Erdene Zuu monastery, Kharakorum, Karakorum, Harhorin, Khara-khorin, Kharakhorum, Khara Khorum, Kharakhorum, Mongolia’s ancient capital, Mongolian monasteries
THE REGIONS OF MONGOLIA
Mongolia’s ancient capital, Kharakhorum, Chinggis Khaan’s fabled city, was founded in 1220 in the Orkhon valley, at the crossroads of the Silk Road. It was from there that the Mongol Empire
governed, until Khubilai Khaan moved it to Beijing. The symbolic ruins of Kharakhorum
(kharkhorin), monumental walls (400 m of length) with 108 stupas, surround the first Buddhist monastery in
Mongolia Erdene Zuu Monastery, built in 1586. In 1792, it housed 62 temples and 10,000 lamas; since 1990, it has become an active monastery again. Turtles carved from the stone marked the boundaries
of the complex. Nearby, Turkish monuments and rock inscriptions erected in 8-9th centuries in memory of outstanding fighters for independence.
In 1220 Genghis Khan decided to build the capital city of his vast Mongolian empire at Karakorum. Building was completed by his son, Ogedai Khan, after Genghis' death, but Karakorum served as the
capital for only 40 years before Kublai Khan moved it to what is now Beijing. Following the move, and the subsequent collapse of the Mongolian empire, Karakorum was abandoned and then later destroyed
by hordes of Manchurian soldiers. Whatever was left was used to help build the
Erdene Zuu monastery in the 16th century, which itself was badly destroyed during the Stalinist purges. The modern
and dreary town of Kharkhorin was built on the same spot.
THE INTERESTING INFORMATION. THE ANCIENT CAPITAL
Hardly a single stone remains of ancient Karakorum, the Mongol capital, but an intriguing picture can be painted using contemporary accounts of visiting missionaries ambassadors and
The city was situated at the crossroads of trade routes and was surrounded by walls with four gates; each had its own market, selling grain in the east, goats in the west, oxen and
wagons in the south and horses in the north.
The surrounding town of gers was an impressive sight, though the missionary William of Rubruck (1215-1295) dismissed the city as no bigger than the suburb of Saint Denis in Paris.
Giovanni de Piano Carpine (1180-1252), an envoy sent to the Mongols in 1245 by Pope Innocent IV, described the city vaguely as 'at the distance of a year's walk' from Rome. Marco Polo gave a brief
description of the city, though he never made it there.
The Mongol khaans were famed for their religious tolerance and split their time equally between all the religions; hence twelve different religions co-existed within the town.
Mosques, Buddhist monasteries and Nestorian Christian churches competed for the Mongol's souls. Even powerful figures such as Ogedei's wife and Khublai's mother were Nestorian Christians.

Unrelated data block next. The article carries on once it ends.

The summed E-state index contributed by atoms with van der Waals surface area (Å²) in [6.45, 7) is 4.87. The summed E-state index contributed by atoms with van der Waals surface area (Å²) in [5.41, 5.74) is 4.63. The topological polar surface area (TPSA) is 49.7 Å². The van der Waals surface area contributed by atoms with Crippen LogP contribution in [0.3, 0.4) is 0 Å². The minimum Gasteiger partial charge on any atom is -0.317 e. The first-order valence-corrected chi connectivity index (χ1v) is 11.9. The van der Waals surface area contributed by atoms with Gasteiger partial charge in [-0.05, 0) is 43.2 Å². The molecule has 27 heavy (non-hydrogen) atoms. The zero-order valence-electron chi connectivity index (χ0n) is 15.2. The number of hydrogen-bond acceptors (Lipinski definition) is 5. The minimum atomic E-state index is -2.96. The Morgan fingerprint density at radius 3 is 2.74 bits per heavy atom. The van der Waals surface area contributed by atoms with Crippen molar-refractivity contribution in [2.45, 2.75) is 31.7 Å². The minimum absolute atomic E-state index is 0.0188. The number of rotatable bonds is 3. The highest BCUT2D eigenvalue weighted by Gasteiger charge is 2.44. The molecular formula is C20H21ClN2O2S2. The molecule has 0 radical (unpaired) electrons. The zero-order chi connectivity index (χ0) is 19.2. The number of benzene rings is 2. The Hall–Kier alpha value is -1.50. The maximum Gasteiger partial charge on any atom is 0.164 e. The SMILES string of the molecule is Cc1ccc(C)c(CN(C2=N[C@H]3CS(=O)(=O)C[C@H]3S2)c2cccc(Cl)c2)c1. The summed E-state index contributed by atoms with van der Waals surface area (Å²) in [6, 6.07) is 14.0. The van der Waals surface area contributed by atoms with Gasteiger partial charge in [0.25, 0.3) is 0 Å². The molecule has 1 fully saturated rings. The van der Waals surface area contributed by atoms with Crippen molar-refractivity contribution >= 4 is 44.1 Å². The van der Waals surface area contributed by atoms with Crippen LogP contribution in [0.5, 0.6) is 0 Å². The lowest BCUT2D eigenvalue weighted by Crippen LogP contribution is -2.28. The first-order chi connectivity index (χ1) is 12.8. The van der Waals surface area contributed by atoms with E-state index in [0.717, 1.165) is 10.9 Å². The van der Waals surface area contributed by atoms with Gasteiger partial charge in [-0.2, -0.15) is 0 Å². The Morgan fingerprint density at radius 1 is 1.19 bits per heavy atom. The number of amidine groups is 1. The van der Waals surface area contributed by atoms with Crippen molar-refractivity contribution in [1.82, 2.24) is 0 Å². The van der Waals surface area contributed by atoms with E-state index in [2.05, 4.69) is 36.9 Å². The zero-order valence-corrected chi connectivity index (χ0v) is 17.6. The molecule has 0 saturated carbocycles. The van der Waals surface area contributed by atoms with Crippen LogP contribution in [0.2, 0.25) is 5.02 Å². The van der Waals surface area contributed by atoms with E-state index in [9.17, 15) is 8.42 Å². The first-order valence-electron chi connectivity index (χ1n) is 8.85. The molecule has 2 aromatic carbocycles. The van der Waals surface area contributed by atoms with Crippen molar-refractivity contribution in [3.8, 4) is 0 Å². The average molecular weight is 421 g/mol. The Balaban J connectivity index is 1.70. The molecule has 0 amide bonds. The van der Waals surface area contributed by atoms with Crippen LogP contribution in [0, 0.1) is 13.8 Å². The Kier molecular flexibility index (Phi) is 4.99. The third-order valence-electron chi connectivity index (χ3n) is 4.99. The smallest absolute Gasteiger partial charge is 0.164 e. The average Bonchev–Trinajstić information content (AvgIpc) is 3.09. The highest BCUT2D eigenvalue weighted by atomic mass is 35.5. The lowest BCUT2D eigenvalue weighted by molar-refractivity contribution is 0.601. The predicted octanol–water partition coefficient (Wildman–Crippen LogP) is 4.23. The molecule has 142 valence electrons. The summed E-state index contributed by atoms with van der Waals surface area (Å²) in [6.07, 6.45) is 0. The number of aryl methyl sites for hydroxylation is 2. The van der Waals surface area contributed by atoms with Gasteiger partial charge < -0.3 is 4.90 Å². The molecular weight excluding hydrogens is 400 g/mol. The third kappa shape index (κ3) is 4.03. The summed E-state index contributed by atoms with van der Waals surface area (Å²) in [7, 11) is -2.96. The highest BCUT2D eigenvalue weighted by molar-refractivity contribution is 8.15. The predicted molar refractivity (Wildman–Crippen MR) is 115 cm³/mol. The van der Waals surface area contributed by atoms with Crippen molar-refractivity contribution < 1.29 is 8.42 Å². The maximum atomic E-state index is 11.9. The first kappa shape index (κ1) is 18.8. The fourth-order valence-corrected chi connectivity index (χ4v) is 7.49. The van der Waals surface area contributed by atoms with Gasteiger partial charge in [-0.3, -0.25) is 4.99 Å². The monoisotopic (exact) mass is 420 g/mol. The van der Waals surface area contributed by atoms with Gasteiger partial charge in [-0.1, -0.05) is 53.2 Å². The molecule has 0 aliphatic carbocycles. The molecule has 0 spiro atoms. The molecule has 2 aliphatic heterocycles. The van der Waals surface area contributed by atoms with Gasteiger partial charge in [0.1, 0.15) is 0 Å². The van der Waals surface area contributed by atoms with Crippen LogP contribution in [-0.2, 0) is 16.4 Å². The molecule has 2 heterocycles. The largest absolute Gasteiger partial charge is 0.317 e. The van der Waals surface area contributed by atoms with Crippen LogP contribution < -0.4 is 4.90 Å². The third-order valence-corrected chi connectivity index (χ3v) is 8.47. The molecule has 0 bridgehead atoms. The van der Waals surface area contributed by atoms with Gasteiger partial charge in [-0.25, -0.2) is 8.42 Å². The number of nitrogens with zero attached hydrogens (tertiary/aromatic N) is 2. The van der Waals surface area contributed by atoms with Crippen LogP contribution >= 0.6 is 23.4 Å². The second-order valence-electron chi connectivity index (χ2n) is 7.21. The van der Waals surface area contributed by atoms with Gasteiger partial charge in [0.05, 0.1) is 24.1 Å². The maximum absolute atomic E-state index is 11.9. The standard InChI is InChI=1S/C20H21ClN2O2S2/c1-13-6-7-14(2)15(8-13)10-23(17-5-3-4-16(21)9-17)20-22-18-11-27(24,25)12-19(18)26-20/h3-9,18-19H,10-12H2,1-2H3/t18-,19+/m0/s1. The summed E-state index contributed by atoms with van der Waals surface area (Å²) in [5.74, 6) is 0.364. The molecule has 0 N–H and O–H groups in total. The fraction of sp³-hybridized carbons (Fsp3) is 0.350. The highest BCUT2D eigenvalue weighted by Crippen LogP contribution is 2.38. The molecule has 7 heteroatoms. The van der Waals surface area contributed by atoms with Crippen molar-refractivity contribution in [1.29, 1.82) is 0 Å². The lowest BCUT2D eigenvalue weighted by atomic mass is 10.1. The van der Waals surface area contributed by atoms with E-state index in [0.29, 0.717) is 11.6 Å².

The centrepiece of the city was the Tumen Amgalan, or Palace of Worldly Peace, in the south-west corner of the city. This 2500 sq meter complex, built in 1235, was the palace of
Ogedei Khaan. The two-storey palace had a vast reception hall for receiving ambassadors, and its 64 pillars resembled the nave of a church. The walls were painted, the green-tiled floor had underfloor
heating, and the Chinese-style roof was covered in green and red tiles. Whenever he was at court, the khaan sat on a panther skin atop a great throne, to which stairs ascended from one side and
descended from the other. You can see a model of the palace in the Museum of Mongolian History in
The most memorable highlight of the city was a fountain designed in 1253 by the French jeweller and sculptor Guillaume Bouchier (or Bouchee) of Paris, who had been captured by the
Mongols in Hungary and brought back to embellish Karakorum. The fountain was in the shape of a huge silver tree, which simultaneously dispensed mare's milk from silver lion's heads, and wine, rice
wine, bal (mead) and airag from four golden spouts shaped like snake heads. On top of the tree was an angel. On order a servant blew a pipe like a bugle that extended from the angel's mouth,
giving the order for other servants to pump drinks out of the tree.
Mongolian noblemen lived in the north of town, near the Orkhon Col. Rubruck disparagingly describes various pleasure domes and epic feasts (during one of which the Mongol guests guzzled 105
cartloads of alcohol). There were also quarters of craftsmen and traders, populated by a great mix of people brought back to Karakorum from all over Asia. So cosmopolitan was the city that both
foreign and Mongol coins were legal tender.
PAGES OF THE PICTURE ALBUM. KHARAKHORUM
Other photos you can see on pages of our photo album. Kharakhorum (Karakorum)